I intend to maintain the momentum this week. I would like to get to the point where I can write deeper posts than my typical response to a prompt. For now, though, I’ll settle for establishing the discipline of publishing something daily.

 

Revision under way

Just after the new year, I finished the first draft of my last novel, as yet untitled. (It had a title, but the story that emerged made the title obsolete, so I’m still in search of a new one.) I deliberately set it aside for a few weeks to get some distance. Yesterday, I decided it was time to start.

I made some changes late in the novel that will require me to re-arrange the beginning. Some scenes need to be rewritten. Some will be replaced with new ones; others will be cut entirely. I wanted to make the structure visible so it would be easier to understand how changing one scene would affect others.

I first thought I would use the blank wall in my home office to map the structure. Color-coded sticky notes and swim lanes would do the trick. Trouble was, I ran out of wall 1/3 of the way in. Today I transferred the physical notes into a spreadsheet. Manipulating cells isn’t as enjoyable as having something I can touch and feel, but at least this is portable, which will be good when I travel on business.

Tomorrow, I’ll print the entire draft and start reading it and marking it up. For the first time, I’m eager to revise. Usually, I’m so sick of a story by the time I finish the first draft that revision is a torment. I don’t know why this feels different.

Two Weeks

I have been away from the blog for too long. It has been over two weeks since my last post, aside from the two announcing speaking engagements. I don’t count those.

It took me two months of blogging to get even a little bit comfortable with the practice. It took me a week to start doubting myself again. I started posts, then deleted them. They weren’t deep enough. They weren’t significant enough. Someone else has already said what I’m thinking, only better. Who cares what I think? All the same old negative self-talk.

The excuse for the past few days has been that I’m too busy. I’ve got two speaking engagements to prepare for, one of which is right around the corner. I’m busy at work. I’m revising my novel. I’m writing something new for my critique group. I don’t have time to blog.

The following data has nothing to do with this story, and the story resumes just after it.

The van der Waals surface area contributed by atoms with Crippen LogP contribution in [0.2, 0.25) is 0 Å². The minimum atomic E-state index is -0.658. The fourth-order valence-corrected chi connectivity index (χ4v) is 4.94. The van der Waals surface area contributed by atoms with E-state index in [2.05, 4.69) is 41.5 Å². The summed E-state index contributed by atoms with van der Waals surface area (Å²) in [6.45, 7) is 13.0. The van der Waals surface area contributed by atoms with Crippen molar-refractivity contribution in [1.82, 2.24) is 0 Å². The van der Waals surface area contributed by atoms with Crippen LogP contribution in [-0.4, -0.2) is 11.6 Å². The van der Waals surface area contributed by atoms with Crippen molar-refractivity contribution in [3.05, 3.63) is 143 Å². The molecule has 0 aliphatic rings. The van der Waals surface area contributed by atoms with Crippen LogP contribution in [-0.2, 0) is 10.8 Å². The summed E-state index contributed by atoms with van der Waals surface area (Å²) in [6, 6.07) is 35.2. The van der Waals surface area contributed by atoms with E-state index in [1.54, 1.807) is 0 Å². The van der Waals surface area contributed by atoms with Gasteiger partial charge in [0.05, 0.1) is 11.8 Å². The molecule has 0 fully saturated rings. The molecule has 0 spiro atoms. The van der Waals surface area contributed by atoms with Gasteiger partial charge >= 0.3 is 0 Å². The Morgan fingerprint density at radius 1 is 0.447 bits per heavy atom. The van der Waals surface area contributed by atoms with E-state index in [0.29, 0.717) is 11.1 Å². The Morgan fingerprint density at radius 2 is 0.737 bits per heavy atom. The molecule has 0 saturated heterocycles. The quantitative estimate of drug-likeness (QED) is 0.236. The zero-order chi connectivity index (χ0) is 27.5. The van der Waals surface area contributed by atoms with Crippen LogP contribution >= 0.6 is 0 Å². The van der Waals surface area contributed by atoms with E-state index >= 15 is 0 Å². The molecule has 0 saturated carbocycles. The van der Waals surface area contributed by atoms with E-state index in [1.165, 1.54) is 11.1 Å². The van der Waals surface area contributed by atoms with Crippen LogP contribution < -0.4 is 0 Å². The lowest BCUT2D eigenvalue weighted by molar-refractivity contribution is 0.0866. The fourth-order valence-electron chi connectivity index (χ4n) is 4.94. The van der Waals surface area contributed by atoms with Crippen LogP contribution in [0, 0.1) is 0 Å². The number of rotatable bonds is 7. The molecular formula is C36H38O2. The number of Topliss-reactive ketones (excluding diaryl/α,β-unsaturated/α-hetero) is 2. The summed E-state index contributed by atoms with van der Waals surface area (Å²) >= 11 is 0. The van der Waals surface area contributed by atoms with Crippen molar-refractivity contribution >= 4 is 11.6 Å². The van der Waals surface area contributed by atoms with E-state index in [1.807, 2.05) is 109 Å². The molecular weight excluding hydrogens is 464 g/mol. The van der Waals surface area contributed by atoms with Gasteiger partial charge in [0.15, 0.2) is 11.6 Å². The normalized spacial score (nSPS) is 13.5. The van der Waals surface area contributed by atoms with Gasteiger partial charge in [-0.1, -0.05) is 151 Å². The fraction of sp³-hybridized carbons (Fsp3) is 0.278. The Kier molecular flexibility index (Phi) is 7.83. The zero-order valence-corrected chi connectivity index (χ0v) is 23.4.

Truth is, I can find the time. I’m not asking that much of myself here, only that I  experiment and get comfortable showing my work without revising it out of existence. It was working, too. Here, in my critique group, in my company, I was starting to show my work without fear. Since I stopped writing for the blog, the fear has started to return, and I’m starting to get anxious about what I write. I can’t let that happen again.

Banal. Lacking Insight.

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In the spring semester of 1988, I signed up for a creative writing class in poetry. I remember the year and the season because a friend had died in a car crash the previous December. I remember the class because of the professor’s comments on one the poems, about the death of my friend, that I turned in as part of my midterm assignment.

“Banal.”

“Lacking insight.”

Thirty years later, I wish I remembered his name as clearly as I remember his marginalia, so I could properly curse him.

I stopped going to class, forgot to drop it, and failed it. There were multiple reasons—depression, illness, money problems—but “banal” and “lacking insight” didn’t help.

Several years later, I started frequenting a coffee house that hosted regular poetry readings.  Listening to poems that ranged from godawful to brilliant inspired me to try again. Some poems came into my head fully formed, others required an enormous amount of work. One that I wrote for a friend’s wedding took almost twenty hours over the course of three weeks to write. I was never prolific. I averaged perhaps a poem every two weeks, until August of 1998, when I wrote this one:

Sunset

Day opens her veins into an
Unforgiving sky absorbs the last drops of
Light seeps scarlet stains into
Dirty smokestack gauze oozes across the